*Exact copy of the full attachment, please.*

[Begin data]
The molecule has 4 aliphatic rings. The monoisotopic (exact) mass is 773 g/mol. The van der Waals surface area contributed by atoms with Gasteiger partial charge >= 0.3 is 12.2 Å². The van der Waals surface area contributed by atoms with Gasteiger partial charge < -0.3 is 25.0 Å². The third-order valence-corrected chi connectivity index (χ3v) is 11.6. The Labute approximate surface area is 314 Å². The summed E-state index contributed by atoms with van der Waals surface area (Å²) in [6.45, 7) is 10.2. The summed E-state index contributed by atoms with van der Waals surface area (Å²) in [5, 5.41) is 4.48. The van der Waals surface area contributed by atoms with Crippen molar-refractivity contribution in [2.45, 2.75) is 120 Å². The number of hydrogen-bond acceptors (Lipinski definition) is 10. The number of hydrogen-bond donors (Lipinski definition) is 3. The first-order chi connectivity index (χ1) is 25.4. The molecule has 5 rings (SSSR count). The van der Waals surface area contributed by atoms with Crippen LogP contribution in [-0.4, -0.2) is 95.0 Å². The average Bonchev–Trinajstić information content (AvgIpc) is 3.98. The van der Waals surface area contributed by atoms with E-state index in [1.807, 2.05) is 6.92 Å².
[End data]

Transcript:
The molecule has 4 aliphatic rings. The monoisotopic (exact) mass is 773 g/mol. The van der Waals surface area contributed by atoms with Gasteiger partial charge >= 0.3 is 12.2 Å². The van der Waals surface area contributed by atoms with Gasteiger partial charge < -0.3 is 25.0 Å². The third-order valence-corrected chi connectivity index (χ3v) is 11.6. The Labute approximate surface area is 314 Å². The summed E-state index contributed by atoms with van der Waals surface area (Å²) in [6.45, 7) is 10.2. The summed E-state index contributed by atoms with van der Waals surface area (Å²) in [5, 5.41) is 4.48. The van der Waals surface area contributed by atoms with Crippen molar-refractivity contribution in [2.45, 2.75) is 120 Å². The number of hydrogen-bond acceptors (Lipinski definition) is 10. The number of hydrogen-bond donors (Lipinski definition) is 3. The first-order chi connectivity index (χ1) is 25.4. The molecule has 5 rings (SSSR count). The van der Waals surface area contributed by atoms with Crippen LogP contribution in [-0.4, -0.2) is 95.0 Å². The average Bonchev–Trinajstić information content (AvgIpc) is 3.98. The van der Waals surface area contributed by atoms with E-state index in [1.807, 2.05) is 6.92 Å².